A pivotal point in the Mahabharata. In this painting Krishna protects
Draupadi, as one of the Kurus tried to disrobe her. According to Hindu
theology, the abuse of a woman incurs heavy "bad karma." None of the
nobles intervened and in this way they precipitated their destruction
on the field of Kurukshetra.
One of the Kurus even tried to strip Draupadi naked, but Krishna
protected her by supplying an endless length of sari. None of the
warriors intervened, sowing the seeds of their future destruction.The
five brothers took terrible and irrevocable oaths to destroy the
offenders. Nonetheless, according to the terms of the contest, they and
Draupadi were exiled to the forest for thirteen years. During the final
year they were to remain incognito and if discovered were to remain in
exile for a further twelve years.
Krishna and Arjuna on the battlefield
The five princes and their wife again entered the forest. After many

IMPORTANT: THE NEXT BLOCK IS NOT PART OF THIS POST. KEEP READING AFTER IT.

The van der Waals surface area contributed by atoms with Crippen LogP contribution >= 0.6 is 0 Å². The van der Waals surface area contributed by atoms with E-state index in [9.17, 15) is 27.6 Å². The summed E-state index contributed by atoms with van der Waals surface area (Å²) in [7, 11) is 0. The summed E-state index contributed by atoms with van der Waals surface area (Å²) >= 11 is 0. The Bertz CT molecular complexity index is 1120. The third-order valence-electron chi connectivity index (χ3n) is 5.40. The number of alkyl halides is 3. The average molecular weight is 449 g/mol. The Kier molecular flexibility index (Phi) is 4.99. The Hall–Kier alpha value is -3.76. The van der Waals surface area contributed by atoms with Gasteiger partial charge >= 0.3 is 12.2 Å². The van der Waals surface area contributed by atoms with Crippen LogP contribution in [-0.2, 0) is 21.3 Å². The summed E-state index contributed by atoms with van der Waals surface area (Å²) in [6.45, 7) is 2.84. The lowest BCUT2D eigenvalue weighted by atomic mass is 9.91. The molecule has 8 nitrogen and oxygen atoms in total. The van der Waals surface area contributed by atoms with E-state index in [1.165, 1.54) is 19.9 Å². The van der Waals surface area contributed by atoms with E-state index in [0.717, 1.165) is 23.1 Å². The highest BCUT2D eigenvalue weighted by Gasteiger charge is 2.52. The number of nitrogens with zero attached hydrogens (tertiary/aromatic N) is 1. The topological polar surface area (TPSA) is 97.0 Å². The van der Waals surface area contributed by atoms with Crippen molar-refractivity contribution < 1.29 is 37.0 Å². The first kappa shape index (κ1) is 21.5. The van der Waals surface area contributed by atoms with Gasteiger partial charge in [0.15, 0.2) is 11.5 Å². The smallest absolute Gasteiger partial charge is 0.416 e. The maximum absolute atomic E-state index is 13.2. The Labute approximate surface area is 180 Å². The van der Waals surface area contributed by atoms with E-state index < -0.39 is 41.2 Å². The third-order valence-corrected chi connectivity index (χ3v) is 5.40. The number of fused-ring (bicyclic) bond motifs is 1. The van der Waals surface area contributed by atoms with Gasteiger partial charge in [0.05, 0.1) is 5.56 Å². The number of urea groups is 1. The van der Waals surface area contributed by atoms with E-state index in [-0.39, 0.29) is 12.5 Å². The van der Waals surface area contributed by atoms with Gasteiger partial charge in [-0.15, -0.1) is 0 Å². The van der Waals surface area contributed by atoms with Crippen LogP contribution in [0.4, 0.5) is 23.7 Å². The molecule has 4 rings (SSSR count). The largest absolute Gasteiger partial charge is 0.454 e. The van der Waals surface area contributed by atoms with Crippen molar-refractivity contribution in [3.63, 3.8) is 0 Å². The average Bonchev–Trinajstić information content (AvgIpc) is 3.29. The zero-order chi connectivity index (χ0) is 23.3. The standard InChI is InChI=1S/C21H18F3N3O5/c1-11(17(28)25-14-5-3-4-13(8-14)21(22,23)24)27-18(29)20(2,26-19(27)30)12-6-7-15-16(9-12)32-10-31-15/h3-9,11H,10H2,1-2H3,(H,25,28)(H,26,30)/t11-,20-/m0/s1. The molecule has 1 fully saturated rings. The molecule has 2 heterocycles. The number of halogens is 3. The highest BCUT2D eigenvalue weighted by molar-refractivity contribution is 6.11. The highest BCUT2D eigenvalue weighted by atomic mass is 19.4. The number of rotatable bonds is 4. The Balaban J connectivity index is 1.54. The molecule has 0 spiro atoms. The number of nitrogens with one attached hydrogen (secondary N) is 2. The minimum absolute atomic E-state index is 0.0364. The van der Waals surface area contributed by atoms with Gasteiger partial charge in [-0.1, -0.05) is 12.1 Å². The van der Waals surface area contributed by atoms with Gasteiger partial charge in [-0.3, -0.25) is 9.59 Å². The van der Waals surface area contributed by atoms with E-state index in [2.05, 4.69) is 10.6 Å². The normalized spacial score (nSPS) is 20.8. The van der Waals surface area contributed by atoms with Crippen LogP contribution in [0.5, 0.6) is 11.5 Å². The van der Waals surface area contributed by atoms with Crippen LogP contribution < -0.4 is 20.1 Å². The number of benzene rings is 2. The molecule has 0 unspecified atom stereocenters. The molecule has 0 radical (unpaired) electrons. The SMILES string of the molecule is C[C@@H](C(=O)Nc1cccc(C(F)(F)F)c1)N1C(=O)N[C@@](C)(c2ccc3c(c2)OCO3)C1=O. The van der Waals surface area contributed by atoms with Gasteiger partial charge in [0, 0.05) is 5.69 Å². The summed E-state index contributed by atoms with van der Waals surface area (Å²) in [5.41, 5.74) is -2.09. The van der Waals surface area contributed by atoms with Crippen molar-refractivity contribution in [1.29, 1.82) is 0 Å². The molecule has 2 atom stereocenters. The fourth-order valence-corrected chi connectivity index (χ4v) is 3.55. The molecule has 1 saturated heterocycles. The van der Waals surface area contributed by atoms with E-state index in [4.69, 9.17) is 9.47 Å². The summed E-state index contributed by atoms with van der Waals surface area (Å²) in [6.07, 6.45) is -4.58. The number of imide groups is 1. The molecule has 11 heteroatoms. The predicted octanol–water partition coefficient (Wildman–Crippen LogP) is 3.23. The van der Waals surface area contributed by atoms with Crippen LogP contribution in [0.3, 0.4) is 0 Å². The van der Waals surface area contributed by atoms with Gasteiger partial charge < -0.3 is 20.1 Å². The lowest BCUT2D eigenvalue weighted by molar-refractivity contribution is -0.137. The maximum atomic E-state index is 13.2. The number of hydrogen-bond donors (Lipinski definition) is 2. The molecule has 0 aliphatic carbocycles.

adventures, they adopted disguises for the final year, trying to avoid
the spies sent by their cousins. They remained undetected and finally
returned to reclaim their kingdom. The Kauravas refused, and the two
parties prepared for war on the plains of Kurukshetra. The carnage
lasted eighteen days and the Pandavas came out victorious, but with very
few soldiers left. Yudhisthira was crowned emperor. His kingdom
flourished for 30 years, after which the Pandavas retired to the
Himalayas, leaving their grandson on the throne.
Related Values and Issues
good over evil/justice
the legitimate use of violence
duty and personal inconvenience
the qualities of a real leader
chivalry/the warrior ethic
abuse of women (Draupadi's story)
Where is the notion of a "spiritual warrior" found in our own